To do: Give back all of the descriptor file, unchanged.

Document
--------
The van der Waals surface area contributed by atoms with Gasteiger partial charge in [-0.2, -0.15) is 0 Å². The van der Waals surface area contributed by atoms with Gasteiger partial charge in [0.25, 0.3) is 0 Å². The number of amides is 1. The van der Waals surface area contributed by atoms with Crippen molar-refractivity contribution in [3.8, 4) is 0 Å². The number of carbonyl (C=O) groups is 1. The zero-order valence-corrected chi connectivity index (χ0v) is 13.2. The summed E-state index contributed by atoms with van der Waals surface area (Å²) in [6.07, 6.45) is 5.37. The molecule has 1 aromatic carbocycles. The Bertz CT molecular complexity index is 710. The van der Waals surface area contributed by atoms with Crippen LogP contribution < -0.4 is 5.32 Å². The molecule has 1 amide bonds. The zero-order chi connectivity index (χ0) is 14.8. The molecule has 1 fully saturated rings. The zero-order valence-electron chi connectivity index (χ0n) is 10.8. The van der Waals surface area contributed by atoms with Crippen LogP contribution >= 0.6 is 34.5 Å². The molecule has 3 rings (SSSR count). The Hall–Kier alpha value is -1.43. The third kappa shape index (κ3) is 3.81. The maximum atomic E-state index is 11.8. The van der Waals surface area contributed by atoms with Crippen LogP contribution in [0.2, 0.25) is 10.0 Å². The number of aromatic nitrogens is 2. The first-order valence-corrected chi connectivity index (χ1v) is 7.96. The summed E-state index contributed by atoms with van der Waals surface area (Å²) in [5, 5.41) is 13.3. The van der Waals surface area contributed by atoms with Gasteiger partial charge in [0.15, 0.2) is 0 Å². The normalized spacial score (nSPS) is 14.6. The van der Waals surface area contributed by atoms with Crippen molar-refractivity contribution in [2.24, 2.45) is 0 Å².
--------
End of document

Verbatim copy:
The van der Waals surface area contributed by atoms with Gasteiger partial charge in [-0.2, -0.15) is 0 Å². The van der Waals surface area contributed by atoms with Gasteiger partial charge in [0.25, 0.3) is 0 Å². The number of amides is 1. The van der Waals surface area contributed by atoms with Crippen molar-refractivity contribution in [3.8, 4) is 0 Å². The number of carbonyl (C=O) groups is 1. The zero-order valence-corrected chi connectivity index (χ0v) is 13.2. The summed E-state index contributed by atoms with van der Waals surface area (Å²) in [6.07, 6.45) is 5.37. The molecule has 1 aromatic carbocycles. The Bertz CT molecular complexity index is 710. The van der Waals surface area contributed by atoms with Crippen LogP contribution < -0.4 is 5.32 Å². The molecule has 1 amide bonds. The zero-order chi connectivity index (χ0) is 14.8. The molecule has 1 fully saturated rings. The zero-order valence-electron chi connectivity index (χ0n) is 10.8. The van der Waals surface area contributed by atoms with Crippen LogP contribution >= 0.6 is 34.5 Å². The molecule has 3 rings (SSSR count). The Hall–Kier alpha value is -1.43. The third kappa shape index (κ3) is 3.81. The maximum atomic E-state index is 11.8. The van der Waals surface area contributed by atoms with Crippen LogP contribution in [0.2, 0.25) is 10.0 Å². The number of aromatic nitrogens is 2. The first-order valence-corrected chi connectivity index (χ1v) is 7.96. The summed E-state index contributed by atoms with van der Waals surface area (Å²) in [5, 5.41) is 13.3. The van der Waals surface area contributed by atoms with Gasteiger partial charge in [0.15, 0.2) is 0 Å². The normalized spacial score (nSPS) is 14.6. The van der Waals surface area contributed by atoms with Crippen molar-refractivity contribution in [2.24, 2.45) is 0 Å².